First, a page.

Ryanair pays out to Sarkozy and Bruni
Ryanair has been ordered to payout for using the image of newlyweds Nicolas Sarkozy and Carla Bruni without their permission. The couple have hardly been ones to shy away from the cameras of late but Ryanair's use of the couple in a print ad in French newspaper Le Parisien saw them rush to the courts for cover. Playing on their wedding, the ad featured the smiling couple with a speech bubble coming out of Bruni's mouth saying that 'With Ryanair my whole family can come to my wedding'. Witty stuff but not in line with the law.
The French court was fairly lenient on the airline, ordering it to pay €60,000 to Carla Bruni while Sarkozy only recieved a derisory €1 - so whats significant about the amounts?
Sarkozy will be upset that he's worth so much less than Bruni but while he may be President, he's not got the celebrity track record that Bruni as model and pop star has accrued. What the court was compensating for was not any human rights related invasion of privacy - their private life was not invaded by the advert that used a picture of them in public and in any event, they have been very 'public' of late so would be unlikely to find a court too sympathetic at an attempt to cry foul over privacy when they've been riding high on the publicty surrounding them and their private life - today's award was for wrongful use of their image.
Celebrities and others do have rights in their image - depending on circumstance these are protected by copyright, trademark or data protection laws - where someone has a commercial value in their image, as Bruni does through her modelling work, then they have the right to sue when their image is used without their consent. This is particularly the case when it is done, as in this scenario, for commercial gain.
Bruni will be upset that she didn't get awarded the half million Euros she had claimed (based on her going rate had the airline engaged her contractually to feature in a campaign). Indeed she may have been awarded more but for the current wave of publicity which could have influence the court to conclude that a nominal award against the airline would suffice.
Is the award enough? arguably not. Ryanair is known for its publicity stunts that guarantee it free media exposure by being outrageous or upsetting people. Why should they be able to get free advertising in this way at the expense of others and by using their image? The argument is that while adverts such as this may be a transparent vehicle for free publicity one has to balance the value of that publicity against the harm the adverts cause. In this case they haven't really harmed Bruni or Sarkozy - they played on existing and topical publicity. So it would be wrong to hit the airline with damages just for being smart, if somewhat outside the strict rules of engagement.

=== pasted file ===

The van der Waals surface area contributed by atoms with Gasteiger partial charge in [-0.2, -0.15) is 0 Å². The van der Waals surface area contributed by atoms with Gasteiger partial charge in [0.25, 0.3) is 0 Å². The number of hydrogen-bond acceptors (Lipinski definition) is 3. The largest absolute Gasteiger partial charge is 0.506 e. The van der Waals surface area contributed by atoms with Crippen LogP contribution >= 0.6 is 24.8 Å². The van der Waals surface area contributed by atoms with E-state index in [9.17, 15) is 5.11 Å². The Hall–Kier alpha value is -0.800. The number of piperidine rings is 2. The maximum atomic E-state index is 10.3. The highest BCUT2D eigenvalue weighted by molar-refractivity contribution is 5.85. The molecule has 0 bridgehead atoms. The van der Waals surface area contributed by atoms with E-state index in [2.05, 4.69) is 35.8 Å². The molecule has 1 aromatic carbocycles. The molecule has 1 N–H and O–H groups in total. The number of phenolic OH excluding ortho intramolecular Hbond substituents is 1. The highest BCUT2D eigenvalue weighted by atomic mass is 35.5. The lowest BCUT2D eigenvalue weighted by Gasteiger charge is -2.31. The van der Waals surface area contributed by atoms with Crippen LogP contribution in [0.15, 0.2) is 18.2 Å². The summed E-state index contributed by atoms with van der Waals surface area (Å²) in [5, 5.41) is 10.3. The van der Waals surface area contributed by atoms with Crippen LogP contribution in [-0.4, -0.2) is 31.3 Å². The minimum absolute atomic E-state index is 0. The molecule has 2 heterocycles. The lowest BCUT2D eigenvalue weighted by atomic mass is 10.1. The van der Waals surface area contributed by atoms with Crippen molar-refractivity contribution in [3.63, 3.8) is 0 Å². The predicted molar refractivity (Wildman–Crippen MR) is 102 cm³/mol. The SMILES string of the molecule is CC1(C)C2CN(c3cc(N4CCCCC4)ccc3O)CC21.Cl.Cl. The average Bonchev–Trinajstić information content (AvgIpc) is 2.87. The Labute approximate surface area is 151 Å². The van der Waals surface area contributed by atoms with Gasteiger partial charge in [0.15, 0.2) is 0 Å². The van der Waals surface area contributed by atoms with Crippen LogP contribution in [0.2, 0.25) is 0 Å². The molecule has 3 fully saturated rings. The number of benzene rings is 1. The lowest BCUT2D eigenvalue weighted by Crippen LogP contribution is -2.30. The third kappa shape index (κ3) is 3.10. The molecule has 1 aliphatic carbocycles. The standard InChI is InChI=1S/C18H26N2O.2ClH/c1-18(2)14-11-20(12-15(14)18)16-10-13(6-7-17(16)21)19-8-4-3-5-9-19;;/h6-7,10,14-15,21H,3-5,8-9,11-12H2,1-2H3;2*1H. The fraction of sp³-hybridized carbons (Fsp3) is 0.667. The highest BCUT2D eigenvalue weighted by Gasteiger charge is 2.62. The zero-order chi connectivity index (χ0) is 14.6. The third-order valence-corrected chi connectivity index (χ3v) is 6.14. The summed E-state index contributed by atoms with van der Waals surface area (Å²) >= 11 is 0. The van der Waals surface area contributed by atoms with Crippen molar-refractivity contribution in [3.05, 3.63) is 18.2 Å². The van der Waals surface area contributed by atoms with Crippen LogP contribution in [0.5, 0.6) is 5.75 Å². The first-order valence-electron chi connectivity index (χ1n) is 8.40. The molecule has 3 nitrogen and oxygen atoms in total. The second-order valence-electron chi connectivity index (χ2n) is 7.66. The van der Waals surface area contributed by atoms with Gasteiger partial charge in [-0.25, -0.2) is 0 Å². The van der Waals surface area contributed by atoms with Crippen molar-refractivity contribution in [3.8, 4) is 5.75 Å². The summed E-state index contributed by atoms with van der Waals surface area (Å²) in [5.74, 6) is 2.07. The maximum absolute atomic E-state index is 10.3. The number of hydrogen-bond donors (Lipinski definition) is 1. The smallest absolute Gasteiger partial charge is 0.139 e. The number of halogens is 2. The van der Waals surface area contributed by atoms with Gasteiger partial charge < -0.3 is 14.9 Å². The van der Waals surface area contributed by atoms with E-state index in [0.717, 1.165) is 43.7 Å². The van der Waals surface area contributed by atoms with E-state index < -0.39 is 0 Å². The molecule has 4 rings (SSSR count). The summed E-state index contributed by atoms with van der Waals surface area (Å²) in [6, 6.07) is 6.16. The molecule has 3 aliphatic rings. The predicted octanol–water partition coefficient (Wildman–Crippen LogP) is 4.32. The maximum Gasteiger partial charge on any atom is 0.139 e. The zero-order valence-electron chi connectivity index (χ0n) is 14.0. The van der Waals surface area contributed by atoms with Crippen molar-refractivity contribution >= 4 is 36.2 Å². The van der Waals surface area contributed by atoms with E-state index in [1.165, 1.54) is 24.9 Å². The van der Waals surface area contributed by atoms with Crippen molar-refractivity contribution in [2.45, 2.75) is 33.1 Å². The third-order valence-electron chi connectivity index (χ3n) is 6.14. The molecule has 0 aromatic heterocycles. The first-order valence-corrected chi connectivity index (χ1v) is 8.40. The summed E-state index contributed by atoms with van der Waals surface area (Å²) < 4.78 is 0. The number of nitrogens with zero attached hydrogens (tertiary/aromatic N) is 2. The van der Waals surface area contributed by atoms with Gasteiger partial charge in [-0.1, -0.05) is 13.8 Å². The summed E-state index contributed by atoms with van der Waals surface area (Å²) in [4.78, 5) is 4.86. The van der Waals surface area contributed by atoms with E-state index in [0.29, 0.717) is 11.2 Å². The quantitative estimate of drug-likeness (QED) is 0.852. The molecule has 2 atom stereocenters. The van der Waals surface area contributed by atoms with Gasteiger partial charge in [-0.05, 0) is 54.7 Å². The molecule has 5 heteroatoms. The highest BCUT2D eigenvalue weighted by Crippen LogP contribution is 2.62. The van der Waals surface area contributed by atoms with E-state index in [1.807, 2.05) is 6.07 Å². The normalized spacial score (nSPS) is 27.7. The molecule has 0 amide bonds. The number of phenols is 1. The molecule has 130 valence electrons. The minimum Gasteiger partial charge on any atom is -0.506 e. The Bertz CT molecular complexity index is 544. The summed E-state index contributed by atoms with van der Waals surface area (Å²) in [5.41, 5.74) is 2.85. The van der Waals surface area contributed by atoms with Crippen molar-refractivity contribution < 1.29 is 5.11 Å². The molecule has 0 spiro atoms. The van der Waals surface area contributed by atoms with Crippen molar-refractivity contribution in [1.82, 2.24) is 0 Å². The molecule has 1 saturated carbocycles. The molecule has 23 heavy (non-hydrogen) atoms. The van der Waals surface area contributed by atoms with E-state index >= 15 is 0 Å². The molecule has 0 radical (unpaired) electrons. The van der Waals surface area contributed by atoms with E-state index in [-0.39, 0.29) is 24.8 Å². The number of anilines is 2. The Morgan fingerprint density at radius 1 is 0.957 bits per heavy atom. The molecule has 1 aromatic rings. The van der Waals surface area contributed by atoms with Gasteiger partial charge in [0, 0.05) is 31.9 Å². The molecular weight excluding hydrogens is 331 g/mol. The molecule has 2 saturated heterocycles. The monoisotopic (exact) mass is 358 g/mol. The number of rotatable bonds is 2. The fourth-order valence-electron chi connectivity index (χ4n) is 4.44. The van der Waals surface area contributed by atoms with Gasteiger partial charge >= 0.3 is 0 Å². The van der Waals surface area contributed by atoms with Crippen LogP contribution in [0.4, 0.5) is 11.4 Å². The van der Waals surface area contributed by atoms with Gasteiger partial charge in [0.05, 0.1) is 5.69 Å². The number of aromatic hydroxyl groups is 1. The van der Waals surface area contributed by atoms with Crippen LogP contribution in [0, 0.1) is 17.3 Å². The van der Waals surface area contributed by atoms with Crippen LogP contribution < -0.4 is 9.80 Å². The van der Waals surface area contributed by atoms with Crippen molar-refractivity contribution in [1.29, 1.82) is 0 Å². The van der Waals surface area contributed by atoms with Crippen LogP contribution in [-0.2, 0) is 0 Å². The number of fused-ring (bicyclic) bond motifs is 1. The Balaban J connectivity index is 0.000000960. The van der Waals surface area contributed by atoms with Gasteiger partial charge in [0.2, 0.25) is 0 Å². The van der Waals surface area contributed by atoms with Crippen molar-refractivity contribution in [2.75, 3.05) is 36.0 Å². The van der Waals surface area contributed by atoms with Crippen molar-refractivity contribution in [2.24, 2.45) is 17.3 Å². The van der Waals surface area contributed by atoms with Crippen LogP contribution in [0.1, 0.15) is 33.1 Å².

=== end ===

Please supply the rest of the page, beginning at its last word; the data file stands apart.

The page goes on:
What Sarkozy and Bruni are signalling by taking this action is that when they decide they've had enough of the media or advertiser's glare they will use the law to protect their privacy and image. What should encourage the press is that in having already offered and played out so much of thier life in public, they have engaged a public interest element in what they do - the bottom line is that if you go public then the public, through the press has a right to observe and scritinise you.
A couple of cases for comparison:
1: Former Formula 1 driver Eddie Irvine v Talksport
The radio station had used his image in promotional material without his permission and was ordered to pay out £75,000 for doing so
2: Douglas v Hello - while Michael Douglas and Catherine Zeta Jones dropped out of the last round of litigation, the case was more about the control of image rights than about privacy. This led to the battle over these rights between OK! and Hello magazines, the former in effect seeking commercial compensation for the fact that Hello had stolen a lead over its rival by publishing a spoiler
More on Douglas v Hello
Meanwhile Ryanair couldn't - for want of a better phrase - give a stuff - its switched its attentions to Italy where its upsetting the people of Naples by playing on their ongoing rubbish clearance dispute and runing an ad with the caption 'Pay the taxes! Not for waste but to escape'. Its unlikely the city of Naples will follow Sarkozy and Bruni into the courtroom - given its current image and the fact that a city can't of itself sue anyone. More from Reuters